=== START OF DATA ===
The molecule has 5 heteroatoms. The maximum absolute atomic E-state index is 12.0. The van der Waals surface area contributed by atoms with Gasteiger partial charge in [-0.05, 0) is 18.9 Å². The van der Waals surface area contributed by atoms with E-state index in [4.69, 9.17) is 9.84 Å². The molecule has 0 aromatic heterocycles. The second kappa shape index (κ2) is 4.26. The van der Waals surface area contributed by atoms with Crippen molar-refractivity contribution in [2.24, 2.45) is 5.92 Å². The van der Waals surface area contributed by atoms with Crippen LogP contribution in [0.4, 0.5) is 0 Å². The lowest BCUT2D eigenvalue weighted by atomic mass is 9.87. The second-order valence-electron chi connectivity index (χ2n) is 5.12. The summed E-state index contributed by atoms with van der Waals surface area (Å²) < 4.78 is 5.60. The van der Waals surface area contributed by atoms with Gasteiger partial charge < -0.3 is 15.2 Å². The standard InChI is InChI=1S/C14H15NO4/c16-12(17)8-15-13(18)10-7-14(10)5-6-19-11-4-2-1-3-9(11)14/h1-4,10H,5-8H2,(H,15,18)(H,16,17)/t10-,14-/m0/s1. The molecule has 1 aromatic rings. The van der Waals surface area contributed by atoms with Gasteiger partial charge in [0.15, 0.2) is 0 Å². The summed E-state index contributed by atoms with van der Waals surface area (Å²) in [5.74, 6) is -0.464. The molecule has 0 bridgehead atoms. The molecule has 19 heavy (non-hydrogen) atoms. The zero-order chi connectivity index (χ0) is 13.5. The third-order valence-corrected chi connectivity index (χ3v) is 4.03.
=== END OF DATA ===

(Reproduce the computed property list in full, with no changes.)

The molecule has 5 heteroatoms. The maximum absolute atomic E-state index is 12.0. The van der Waals surface area contributed by atoms with Gasteiger partial charge in [-0.05, 0) is 18.9 Å². The van der Waals surface area contributed by atoms with E-state index in [4.69, 9.17) is 9.84 Å². The molecule has 0 aromatic heterocycles. The second kappa shape index (κ2) is 4.26. The van der Waals surface area contributed by atoms with Crippen molar-refractivity contribution in [2.24, 2.45) is 5.92 Å². The van der Waals surface area contributed by atoms with Crippen LogP contribution in [0.4, 0.5) is 0 Å². The lowest BCUT2D eigenvalue weighted by atomic mass is 9.87. The second-order valence-electron chi connectivity index (χ2n) is 5.12. The summed E-state index contributed by atoms with van der Waals surface area (Å²) < 4.78 is 5.60. The van der Waals surface area contributed by atoms with Gasteiger partial charge < -0.3 is 15.2 Å². The standard InChI is InChI=1S/C14H15NO4/c16-12(17)8-15-13(18)10-7-14(10)5-6-19-11-4-2-1-3-9(11)14/h1-4,10H,5-8H2,(H,15,18)(H,16,17)/t10-,14-/m0/s1. The molecule has 1 aromatic rings. The van der Waals surface area contributed by atoms with Gasteiger partial charge in [0.15, 0.2) is 0 Å². The summed E-state index contributed by atoms with van der Waals surface area (Å²) in [5.74, 6) is -0.464. The molecule has 0 bridgehead atoms. The molecule has 19 heavy (non-hydrogen) atoms. The zero-order chi connectivity index (χ0) is 13.5. The third-order valence-corrected chi connectivity index (χ3v) is 4.03.